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CCHS welcomes the littlest Lakers

By Jessica Paine | Sept. 25, 2023

MURRAY – Calloway County School District administrators had plenty of good news to report at last week’s Calloway County Board of Education meeting, but the highlight of the evening was the discussion of an overwhelmingly positive collaboration between the district’s oldest and youngest Lakers.

Calloway County High School Principal Steve Smith invited a classroom of preschoolers to the school to recite the Pledge of Allegiance. After the pledge, CCHS students lined the hallways, cheering and giving the little Lakers high fives as they walked back to the preschool. It was a simple idea, but its simplicity should not discount the surprisingly profound impact the experience had on all involved.

It was not hard to imagine the positive energy flowing freely through the school that morning as Smith and Calloway County Preschool Principal Leisha Barlow’s excitement was infectious when they talked about the uplifting experience.

“I had so many people say, ‘Did you see the look on our high school kids faces when they were leaving?’” Smith said. “It was just a breath of fresh air in our building, and it was a good start to our day; so, we’re going to try to keep doing that.”

“It was just the coolest experience to be part of,” said Calloway County Preschool Principal Leisha Barlow. “They were very proud of themselves. Their little eyes were big because they weren’t really sure exactly what was going on, but they were proud; they were walking tall, and they were that way for several hours after.”

News of the success of the venture even made its way to Superintendent Tres Settle, who said, “The high school kids loved it. I have heard about it. Kudos to you all for organizing that because it was awesome.”

During administrative reports, Finance Director April Lax advised the district’s beginning balance for the month of August was $16,901,859; revenue for the month was $2,287,249; expenditures totaled $3,333,292, bringing the closing balance for August to $15,855,816.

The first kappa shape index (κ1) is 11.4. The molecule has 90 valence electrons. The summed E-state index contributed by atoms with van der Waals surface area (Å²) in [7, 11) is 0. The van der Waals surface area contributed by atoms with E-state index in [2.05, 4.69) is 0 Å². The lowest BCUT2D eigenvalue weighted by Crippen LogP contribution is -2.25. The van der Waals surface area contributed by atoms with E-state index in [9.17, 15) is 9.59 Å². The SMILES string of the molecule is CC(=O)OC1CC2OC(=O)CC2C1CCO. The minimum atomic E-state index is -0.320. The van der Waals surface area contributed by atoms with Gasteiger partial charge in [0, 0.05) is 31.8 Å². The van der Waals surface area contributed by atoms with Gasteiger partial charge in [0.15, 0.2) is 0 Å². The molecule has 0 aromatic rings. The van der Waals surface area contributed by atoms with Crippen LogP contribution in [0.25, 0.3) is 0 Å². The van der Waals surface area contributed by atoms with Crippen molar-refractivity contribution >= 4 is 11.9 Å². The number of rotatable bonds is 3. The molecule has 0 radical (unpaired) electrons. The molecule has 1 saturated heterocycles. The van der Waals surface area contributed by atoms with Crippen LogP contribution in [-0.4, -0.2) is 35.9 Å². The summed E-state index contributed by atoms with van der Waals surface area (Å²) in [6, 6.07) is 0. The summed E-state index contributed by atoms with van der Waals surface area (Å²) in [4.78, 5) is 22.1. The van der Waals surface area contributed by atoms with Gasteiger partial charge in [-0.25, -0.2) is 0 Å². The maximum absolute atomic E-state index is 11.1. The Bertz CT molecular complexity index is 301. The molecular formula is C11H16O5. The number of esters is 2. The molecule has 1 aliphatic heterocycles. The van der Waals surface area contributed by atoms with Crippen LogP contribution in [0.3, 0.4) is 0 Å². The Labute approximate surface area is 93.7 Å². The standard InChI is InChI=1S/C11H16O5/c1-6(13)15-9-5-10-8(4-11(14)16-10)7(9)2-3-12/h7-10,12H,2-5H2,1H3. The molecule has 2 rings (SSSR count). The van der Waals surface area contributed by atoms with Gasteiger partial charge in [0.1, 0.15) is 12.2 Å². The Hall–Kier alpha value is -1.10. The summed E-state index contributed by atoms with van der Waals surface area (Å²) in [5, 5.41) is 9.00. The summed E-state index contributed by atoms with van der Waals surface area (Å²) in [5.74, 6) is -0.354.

As part of the consent agenda, the board approved the working budget report and summary for fiscal year 2024. Settle praised Lax for doing “an outstanding job” preparing the budget and working with auditors for the annual audit. “She does a lot of work behind the scenes, and she does an outstanding job for us,” he said to the board before telling Lax, “Thank you.”

Supply chain issues are, once again, a concern for Food Service Director Megan Adams, she noted in her food service report. Although she has been assured product availability will improve in the next three to four weeks, she said dealing with it is very time-consuming at the moment. She also advised having two open positions – one at North Elementary and the other at Southwest Elementary.

Last month, Transportation Director Matt Turner reported he was in the process of making adjustments to the newly consolidated routes to balance out the number of students on each bus. This month, he reported having 27 regular routes, including five preschool routes and two special needs routes. He also noted that all the routes are staffed with full-time drivers, all bus monitor positions are filled and there are three standby sub positions staffed. Regarding the current staffing situation, Turner said, “We’re doing very well right now.”

“I’ve been on the board eight years, and I’ve never heard that,” interjected board member Van Pitman. Board Chair Jay Housden called it “great news.” But Turner reminded the board the situation is always subject to change.

As part of the consent agenda, the board approved Turner’s request for three new 2024 model buses, which will be purchased with Elementary and Secondary School Emergency Relief (ESSER) funds. During his report, Turner specified the request is for one preschool bus; one 72-passenger, full-size front-engine bus; and one 84-passenger rear-engine, also known as a “pusher,” bus.